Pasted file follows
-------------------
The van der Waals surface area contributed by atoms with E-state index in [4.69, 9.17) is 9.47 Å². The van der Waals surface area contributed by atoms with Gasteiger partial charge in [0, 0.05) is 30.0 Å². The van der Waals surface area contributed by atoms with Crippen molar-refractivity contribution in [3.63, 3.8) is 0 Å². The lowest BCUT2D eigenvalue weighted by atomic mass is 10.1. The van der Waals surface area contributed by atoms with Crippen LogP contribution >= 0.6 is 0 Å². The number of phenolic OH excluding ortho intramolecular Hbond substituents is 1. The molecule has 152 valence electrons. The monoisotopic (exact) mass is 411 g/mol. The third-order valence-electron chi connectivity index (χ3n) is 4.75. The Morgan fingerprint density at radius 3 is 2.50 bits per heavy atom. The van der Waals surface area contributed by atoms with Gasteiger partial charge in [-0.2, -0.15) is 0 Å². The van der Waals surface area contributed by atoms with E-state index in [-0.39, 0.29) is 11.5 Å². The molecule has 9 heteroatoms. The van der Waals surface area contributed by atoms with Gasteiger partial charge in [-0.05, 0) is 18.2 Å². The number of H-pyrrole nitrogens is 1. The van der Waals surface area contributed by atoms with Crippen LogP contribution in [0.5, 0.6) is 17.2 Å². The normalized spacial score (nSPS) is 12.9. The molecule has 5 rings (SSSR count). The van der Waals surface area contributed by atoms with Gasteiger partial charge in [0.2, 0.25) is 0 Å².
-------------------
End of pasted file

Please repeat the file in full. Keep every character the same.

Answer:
The van der Waals surface area contributed by atoms with E-state index in [4.69, 9.17) is 9.47 Å². The van der Waals surface area contributed by atoms with Gasteiger partial charge in [0, 0.05) is 30.0 Å². The van der Waals surface area contributed by atoms with Crippen molar-refractivity contribution in [3.63, 3.8) is 0 Å². The lowest BCUT2D eigenvalue weighted by atomic mass is 10.1. The van der Waals surface area contributed by atoms with Crippen LogP contribution >= 0.6 is 0 Å². The number of phenolic OH excluding ortho intramolecular Hbond substituents is 1. The molecule has 152 valence electrons. The monoisotopic (exact) mass is 411 g/mol. The third-order valence-electron chi connectivity index (χ3n) is 4.75. The Morgan fingerprint density at radius 3 is 2.50 bits per heavy atom. The van der Waals surface area contributed by atoms with Gasteiger partial charge in [-0.2, -0.15) is 0 Å². The van der Waals surface area contributed by atoms with E-state index in [-0.39, 0.29) is 11.5 Å². The molecule has 9 heteroatoms. The van der Waals surface area contributed by atoms with Gasteiger partial charge in [-0.05, 0) is 18.2 Å². The number of H-pyrrole nitrogens is 1. The van der Waals surface area contributed by atoms with Crippen LogP contribution in [0.5, 0.6) is 17.2 Å². The normalized spacial score (nSPS) is 12.9. The molecule has 5 rings (SSSR count). The van der Waals surface area contributed by atoms with Gasteiger partial charge in [0.2, 0.25) is 0 Å².